It’s the early 1980s and I’m about ten years old. On the TV is a fantasy movie replete with swords and ships. And monsters: monsters of metal, monsters of bone. Creatures of the imagination. And they are all brought to life with frightening realism on the screen before me. Those creatures lit up my young mind. The movie was Jason And The Argonauts, which was my introduction to the wonderful world of animator and movie-maker, Ray Harryhausen.
Harryhausen was a pioneer of stop-motion animation, using models to bring special effects to science fiction and fantasy movies from the gorilla in Mighty Joe Young in 1949 to Pegasus, the flying horse, in Clash Of The Titans, 1981. From flying saucers to dinosaurs, real and extinct animals, with various monsters and mythical creatures in between, Ray brought a diversity of scenes and movies to life in ways that few contemporaries could match, all before CGI (computer-generated imagery), the go-to animation tool of today.
Creator of monsters
A plethora of modern-day special-effects maestros cite Harryhausen as an influence, including Steven Spielberg, George Lucas, Peter Jackson, and Guillermo del Toro. And Harryhausen is much beloved of a particular demographic, who grew up watching Harryhausen creatures on movie repeats on the TV. A demographic which might just include me.
Harryhausen also has a special place in the heart (and minds) of a number of zoologists, palaeontologists, and others with a scientific interest in biomechanics and comparative anatomy. For example, the pterosaur palaeontologist Mark Witton, zoologist and Tyrannosaurus expert Dave Hone and evolutionary biomechanist John Hutchison.
As an ecologist, I also belong to this set of fans and I use Harryhausen movies to illustrate “living, breathing, moving” reconstructions of dinosaurs and pterosaurs to my students.
Harryhausen had great imagination but also had an eye and a brain for realism. He made animals interact with people on screen in ways impossible with real live animals. His rendering of the elephant in The Valley of Gwangi, the crab in Mysterious Island, and the baboon in Sinbad And The Eye Of The Tiger, are incredible in their realism.
He resurrected extinct creatures, including a sabre-toothed tiger and woolly mammoth. And yes, there were dinosaurs, and other extinct giant reptiles, including pterosaurs (one of which famously carried off a fur-bikini-clad Raquel Welch in One Million Years BC).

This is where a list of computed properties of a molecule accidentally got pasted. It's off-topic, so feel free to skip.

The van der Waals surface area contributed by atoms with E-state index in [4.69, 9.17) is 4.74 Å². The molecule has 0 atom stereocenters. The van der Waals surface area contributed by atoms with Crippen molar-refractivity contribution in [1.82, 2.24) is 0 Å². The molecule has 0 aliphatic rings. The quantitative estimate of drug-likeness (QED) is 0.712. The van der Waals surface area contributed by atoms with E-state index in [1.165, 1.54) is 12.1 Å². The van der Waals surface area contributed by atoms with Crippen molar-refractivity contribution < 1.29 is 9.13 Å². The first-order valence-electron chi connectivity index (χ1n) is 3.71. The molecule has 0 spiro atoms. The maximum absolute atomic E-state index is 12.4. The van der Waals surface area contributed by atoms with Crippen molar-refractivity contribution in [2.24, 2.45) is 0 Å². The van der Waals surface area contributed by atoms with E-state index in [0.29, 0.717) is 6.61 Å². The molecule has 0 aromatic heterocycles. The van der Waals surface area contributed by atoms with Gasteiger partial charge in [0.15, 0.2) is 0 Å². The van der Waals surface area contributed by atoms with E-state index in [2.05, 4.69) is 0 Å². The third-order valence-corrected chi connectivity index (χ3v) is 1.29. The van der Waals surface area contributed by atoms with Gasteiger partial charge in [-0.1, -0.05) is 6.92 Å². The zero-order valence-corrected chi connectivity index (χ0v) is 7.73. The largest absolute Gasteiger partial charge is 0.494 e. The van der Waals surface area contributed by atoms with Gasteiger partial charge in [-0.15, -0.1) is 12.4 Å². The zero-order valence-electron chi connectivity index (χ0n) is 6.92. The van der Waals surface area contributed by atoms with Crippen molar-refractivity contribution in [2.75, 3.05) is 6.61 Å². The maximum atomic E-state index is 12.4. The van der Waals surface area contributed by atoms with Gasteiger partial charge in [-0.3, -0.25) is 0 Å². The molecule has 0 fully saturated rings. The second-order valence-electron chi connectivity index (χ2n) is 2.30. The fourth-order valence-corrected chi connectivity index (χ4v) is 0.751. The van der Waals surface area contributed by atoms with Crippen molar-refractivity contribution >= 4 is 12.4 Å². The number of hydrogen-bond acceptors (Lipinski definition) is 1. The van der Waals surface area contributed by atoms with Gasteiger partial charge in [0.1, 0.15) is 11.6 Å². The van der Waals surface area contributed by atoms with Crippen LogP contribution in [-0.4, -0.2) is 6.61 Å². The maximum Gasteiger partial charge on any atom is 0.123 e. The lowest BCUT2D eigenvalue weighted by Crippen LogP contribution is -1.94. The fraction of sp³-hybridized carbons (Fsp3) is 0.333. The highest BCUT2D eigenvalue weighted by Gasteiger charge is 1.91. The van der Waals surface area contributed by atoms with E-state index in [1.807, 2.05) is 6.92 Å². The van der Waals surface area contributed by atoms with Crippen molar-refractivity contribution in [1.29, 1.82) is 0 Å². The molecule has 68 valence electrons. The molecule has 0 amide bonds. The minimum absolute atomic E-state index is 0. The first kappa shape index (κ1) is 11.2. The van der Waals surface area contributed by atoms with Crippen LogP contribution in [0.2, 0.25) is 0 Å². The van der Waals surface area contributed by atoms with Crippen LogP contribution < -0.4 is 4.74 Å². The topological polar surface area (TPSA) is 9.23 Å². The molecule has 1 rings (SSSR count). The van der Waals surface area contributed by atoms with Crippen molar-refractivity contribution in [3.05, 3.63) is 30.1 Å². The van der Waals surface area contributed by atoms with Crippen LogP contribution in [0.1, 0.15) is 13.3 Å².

In addition, Harryhausen created believable alien flying saucers, and all manner of monsters and creatures: the Cyclops, Medusa, the Kraken and the Children of Hydra’s Teeth (or skeleton army, one of the most iconic of cinema moments ever) to name a few.
Titan of cinema
Harryhausen had a studious attention to detail and an inordinate well of patience. It took him four and a half months to animate the skeleton fight sequence in Jason And The Argonauts, which plays out in just four and a half minutes in real-time in the movie.
So, Harryhausen did what modern anatomists do, in endeavouring to understand how the bodies of animals work (in terms of bones, muscle, and other soft tissues). He took this understanding into re-imagining extinct creatures, much as palaeontologists do today. He did so endeavouring to recreate, not just what a dinosaur (or other extinct creatures) looked like, but how it moved, what sounds it made, and how it interacted with its environment and other organisms within it.
Whilst Harryhausen is best known for his 3D models that, despite their diminutive size, often overshadowed and outshone the human actors on-screen in the science-fiction and fantasy movies he created, he also produced storyboard sketches and key drawings to sell his ideas of stories and scenes to movie studios.
Stylistically, Harryhausen’s 2D conceptual art was inspired by artists including illustrator Gustave Dore, architect and painter Joseph Gandy and the wildlife painter and palaeoartist Charles Knight. His framing, composition, and anatomical detail reflect these influences. His inspiration for mannequin-making came from Willis O’Brien, who created the original King Kong. Harryhausen went to see O’Brien’s 1933 King Kong movie 33 times at his local cinema.
Harryhausen was one of the earliest filmmakers to bring extinct (as well as imagined) creatures to life on the screen. He therefore bridged science and the arts, inspiring future scientists as well as the next generation of filmmakers. This pioneering approach to cinema is currently being celebrated at The Scottish National Gallery of Modern Art (National Galleries of Scotland) in Ray Harryhausen: Titan Of Cinema.
So, it’s 2020, the centenary year of the birth of Harryhausen. On TV there is a fantasy movie replete with swords and ships and monsters. The movie is Jason And The Argonauts. And, as an ecologist with an interest in behavioural ecology, biomechanics, and palaeontology, I am as fired with inspiration and wonder as when I was ten, by the skill of the pioneering art of this titan of cinema.